Eversince I started blogging about my trips, I’ve never really had a chance to travel alone. My friends would always find out about my travel plans, and one or two, and sometimes even a group would express interest in joining me. Well, I must admit I’m partly to blame. Sometimes, I get too excited about my upcoming trips, I always end up posting the details in my facebook travel page. It’s not that I don’t appreciate people joining me, though. As I matter of fact, I prefer it than going solo. While it may be true that sometimes it could be quite complicated to be traveling with a group, especially when everyone likes to do different things, it could also be more fun to have someone to share the excitements of the trip with, on top of the added security and cheaper expenses.
My main reason for going to Quezon is to attend the Pahiyas festival in Lucban. I have some friends who would be going there too, but a visit to Puting Buhangin in Pagbilao wasn’t part of their plan. So with nobody available to go with me, I decided to go solo this time. It’s been years since the last time I travelled alone. And as I thought more about the idea of wandering alone again, I felt the excitement grew within me at the same time.
It was almost 7am when I got to JAC Liner bus station in Buendia. I initially planned to leave earlier but I forgot to set the alarm and I overslept. The bus that was about to leave was already full, but luckily, they still had one more seat available. Just what I needed. As we were leaving, I heard the bus conductor announced “Our code is JACLINER****” I had no idea what the meant until the passenger next to me brought out her laptop. I couldn’t stop myself from peeking and saw her access her facebook account. The bus was equipped with Wi-fi Internet access?! If only I knew. I should have brought mine. It would take approximately 3 hours to get to Lucena City from Buendia and being able to go online during the whole trip would have made the ride more enjoyable.
The bus arrived at Lucena Grand Terminal at 10:15AM. I immediately looked around for the jeep that would bring me to Pagbilao market where I would take another jeepney ride to Barangay Polo. The jeep bound to Barangay Polo already looked full when I got there. I went inside and tried to squeeze myself in a little space in-between two passengers which made the ohers moved closer to each other to give me more space. That’s how we do it when riding a jeep in the Philippines. More often than not, there would always be a space for one more sore butt.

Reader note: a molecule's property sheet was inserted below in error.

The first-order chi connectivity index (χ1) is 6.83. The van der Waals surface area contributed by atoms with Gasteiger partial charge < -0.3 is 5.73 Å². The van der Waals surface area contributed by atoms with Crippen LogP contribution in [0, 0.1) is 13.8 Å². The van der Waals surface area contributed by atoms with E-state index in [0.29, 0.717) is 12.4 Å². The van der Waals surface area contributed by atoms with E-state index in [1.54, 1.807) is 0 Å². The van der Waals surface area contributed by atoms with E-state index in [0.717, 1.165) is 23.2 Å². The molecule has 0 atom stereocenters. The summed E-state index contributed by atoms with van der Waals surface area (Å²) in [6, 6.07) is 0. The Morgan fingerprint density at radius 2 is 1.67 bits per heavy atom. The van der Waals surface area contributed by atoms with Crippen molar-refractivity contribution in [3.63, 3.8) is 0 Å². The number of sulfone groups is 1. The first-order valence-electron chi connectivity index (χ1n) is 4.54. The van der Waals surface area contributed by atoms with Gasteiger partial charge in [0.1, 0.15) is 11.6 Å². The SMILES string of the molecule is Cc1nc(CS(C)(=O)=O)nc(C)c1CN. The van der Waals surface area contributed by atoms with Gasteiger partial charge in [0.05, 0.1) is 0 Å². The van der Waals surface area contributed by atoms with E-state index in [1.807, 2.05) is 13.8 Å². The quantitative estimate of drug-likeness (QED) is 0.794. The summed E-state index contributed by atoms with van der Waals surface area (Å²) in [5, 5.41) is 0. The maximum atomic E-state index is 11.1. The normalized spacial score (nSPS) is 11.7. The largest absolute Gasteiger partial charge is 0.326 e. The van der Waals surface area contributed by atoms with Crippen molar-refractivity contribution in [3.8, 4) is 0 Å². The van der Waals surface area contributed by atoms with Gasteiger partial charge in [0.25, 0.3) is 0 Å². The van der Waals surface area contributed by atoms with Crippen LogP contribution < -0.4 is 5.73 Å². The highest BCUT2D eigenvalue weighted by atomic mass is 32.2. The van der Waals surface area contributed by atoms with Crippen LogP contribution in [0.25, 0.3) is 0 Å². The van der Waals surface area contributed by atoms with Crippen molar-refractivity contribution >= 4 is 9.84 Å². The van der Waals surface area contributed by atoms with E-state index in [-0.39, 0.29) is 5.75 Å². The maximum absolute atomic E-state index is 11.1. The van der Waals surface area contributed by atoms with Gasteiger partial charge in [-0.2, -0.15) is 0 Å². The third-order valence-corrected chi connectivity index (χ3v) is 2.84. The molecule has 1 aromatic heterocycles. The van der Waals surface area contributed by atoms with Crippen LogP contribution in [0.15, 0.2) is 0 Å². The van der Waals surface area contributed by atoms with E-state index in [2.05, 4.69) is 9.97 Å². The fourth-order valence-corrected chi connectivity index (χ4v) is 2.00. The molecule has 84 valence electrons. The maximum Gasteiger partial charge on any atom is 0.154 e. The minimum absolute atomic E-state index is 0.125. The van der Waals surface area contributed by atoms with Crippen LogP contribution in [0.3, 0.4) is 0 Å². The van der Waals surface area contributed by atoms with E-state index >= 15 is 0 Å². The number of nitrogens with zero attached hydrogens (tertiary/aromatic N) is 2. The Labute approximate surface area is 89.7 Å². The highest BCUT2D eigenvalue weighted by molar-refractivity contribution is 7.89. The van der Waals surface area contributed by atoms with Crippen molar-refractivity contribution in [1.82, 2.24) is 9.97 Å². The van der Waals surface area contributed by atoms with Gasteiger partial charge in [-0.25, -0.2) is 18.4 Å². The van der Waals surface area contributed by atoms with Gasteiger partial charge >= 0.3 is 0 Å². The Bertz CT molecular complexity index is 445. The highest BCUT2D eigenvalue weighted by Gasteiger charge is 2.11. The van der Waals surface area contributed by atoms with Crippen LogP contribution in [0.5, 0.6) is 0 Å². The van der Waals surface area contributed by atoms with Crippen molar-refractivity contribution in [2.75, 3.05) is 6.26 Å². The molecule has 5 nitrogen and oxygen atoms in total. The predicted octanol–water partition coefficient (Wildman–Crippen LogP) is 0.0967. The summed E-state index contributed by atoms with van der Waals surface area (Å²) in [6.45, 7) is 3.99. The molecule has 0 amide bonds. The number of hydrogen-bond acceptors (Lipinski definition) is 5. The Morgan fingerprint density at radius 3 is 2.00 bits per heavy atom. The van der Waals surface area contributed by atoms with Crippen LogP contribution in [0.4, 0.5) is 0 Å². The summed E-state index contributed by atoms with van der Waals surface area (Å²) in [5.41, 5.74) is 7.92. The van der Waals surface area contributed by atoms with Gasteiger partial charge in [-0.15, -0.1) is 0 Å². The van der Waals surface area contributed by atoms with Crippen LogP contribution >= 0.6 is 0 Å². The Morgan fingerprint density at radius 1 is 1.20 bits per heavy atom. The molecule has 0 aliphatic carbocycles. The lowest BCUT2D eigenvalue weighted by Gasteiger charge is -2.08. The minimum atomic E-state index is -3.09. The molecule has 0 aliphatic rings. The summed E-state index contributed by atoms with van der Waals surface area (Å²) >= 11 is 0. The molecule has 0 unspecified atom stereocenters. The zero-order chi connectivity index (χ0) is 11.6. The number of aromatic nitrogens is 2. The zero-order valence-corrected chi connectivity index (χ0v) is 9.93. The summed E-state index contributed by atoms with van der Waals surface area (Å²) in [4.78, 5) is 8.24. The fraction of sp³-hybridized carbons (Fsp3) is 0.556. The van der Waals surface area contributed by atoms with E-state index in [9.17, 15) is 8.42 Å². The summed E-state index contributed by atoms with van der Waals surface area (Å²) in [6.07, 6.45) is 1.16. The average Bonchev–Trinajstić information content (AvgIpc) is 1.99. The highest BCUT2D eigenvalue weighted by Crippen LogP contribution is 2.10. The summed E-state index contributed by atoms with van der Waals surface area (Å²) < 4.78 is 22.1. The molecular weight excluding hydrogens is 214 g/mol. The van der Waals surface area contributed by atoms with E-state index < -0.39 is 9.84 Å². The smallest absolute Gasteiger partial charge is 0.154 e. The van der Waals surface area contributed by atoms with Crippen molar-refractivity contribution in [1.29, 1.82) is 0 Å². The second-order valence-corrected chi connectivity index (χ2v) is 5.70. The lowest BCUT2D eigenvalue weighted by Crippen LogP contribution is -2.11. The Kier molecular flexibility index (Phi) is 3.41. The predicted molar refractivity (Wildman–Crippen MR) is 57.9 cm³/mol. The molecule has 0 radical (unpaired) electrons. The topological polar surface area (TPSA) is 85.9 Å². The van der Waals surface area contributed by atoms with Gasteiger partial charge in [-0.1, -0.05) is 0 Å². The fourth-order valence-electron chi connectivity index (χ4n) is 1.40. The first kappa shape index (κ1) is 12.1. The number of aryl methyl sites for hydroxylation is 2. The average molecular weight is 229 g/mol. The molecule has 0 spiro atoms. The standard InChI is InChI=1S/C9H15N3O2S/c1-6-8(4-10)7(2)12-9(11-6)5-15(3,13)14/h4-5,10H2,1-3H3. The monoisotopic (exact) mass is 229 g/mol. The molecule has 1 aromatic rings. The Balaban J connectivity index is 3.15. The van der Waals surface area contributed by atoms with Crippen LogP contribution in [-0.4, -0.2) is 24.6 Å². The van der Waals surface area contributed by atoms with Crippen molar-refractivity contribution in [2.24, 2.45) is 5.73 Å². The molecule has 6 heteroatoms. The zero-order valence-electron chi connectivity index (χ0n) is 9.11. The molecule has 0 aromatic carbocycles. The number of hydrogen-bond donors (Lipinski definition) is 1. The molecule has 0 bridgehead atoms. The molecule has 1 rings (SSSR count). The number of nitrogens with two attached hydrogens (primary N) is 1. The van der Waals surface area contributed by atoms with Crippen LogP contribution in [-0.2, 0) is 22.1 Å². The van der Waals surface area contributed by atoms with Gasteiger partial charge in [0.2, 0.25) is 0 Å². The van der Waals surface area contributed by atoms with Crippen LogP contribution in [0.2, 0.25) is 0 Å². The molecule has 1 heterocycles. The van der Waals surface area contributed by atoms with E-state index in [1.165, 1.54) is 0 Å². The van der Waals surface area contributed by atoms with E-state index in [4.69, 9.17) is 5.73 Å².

It was almost 11AM when I arrived at Lumang Checkpoint (old checkpoint,) the jump off point to the beach I found out that most of the local residents in barangay Polo refer to the beach as Kwebang Lampas. Earlier, when I asked a young lady who was sitting beside me where I could take a trycicle ride to Puting Buhangin beach, she looked as if she had never heard of the beach. As a matter of fact, all of the passengers had no idea what I was talking about. Good thing someone mentioned that I must be talking about Kwebang Lampas as it is the only white beach nearest to the area. I said yes, and the lady said that they would also be stopping where I could find a tricycle going to the beach so I went with them. From the old checkpoint, I rode a tricycle to get to the parking lot where I took a 3-minute boat ride crossing a small lake to get to the other side. I was told that the land access had been closed by the Powerplant management.
After crossing the lake, I trekked for about 5 minutes until I reached the entrance. The gate was closed and I had to ask for help from the other visitors to tell the caretakers to open it. After paying the entrance fee, I went to the beach immediately.
The beach was crowded and there were several boats parked near the shore. Puting Buhangin (White Sand) beach is about 70 meters long and 10 meters wide. Some areas has fine white sand, other parts have a combination of some fine sand and crushed corals so it could be a little rough. The water is clear and clean and deep enough for the swimming enthusiasts. There are several nipa hut cottages near the beach which are available for rent for about P500.00 but according to the caretakers, overnight stay is still not allowed.
Facing the water, Kwebang Lampas is on the right side of the beach. It’s a small cave about 10 meters long and 5 meters wide with a cavern of approximately 6 meters high. It has two openings, one is located on the left side of the cliff, the best access from Puting Buhangin beach, and the other one is facing the sea. The water flows inside the cave which becomes a perfect swimming area for those who want to stay long in the water but are afraid of the sun.
I climbed the cliff near the entrance of the cave and found a perfect spot to sit and enjoy the view. I just stayed there taking pictures and watching the other visitors having fun at the beach. I would have wanted to swim but I was afraid to leave my backpack and camera behind. After an hour, I decided to go back to the beach. On my way, I met one guy who seemed to be nice and I politely asked him to take a picture of me using my camera. By 2PM I finally left Puting Buhangin and went back to the parking lot where the tricycle driver was waiting to take me to where the jeeps going to SM Lucena were parked. I was on my way to meet my friends in Lucban.
Below is the information on how to get to Puting Buhangin from Manila. I have also included the way to Lucban from Pagbilao’s Puting Buhangin starting at Barangay Polo plus the fares. I hope this helps 🙂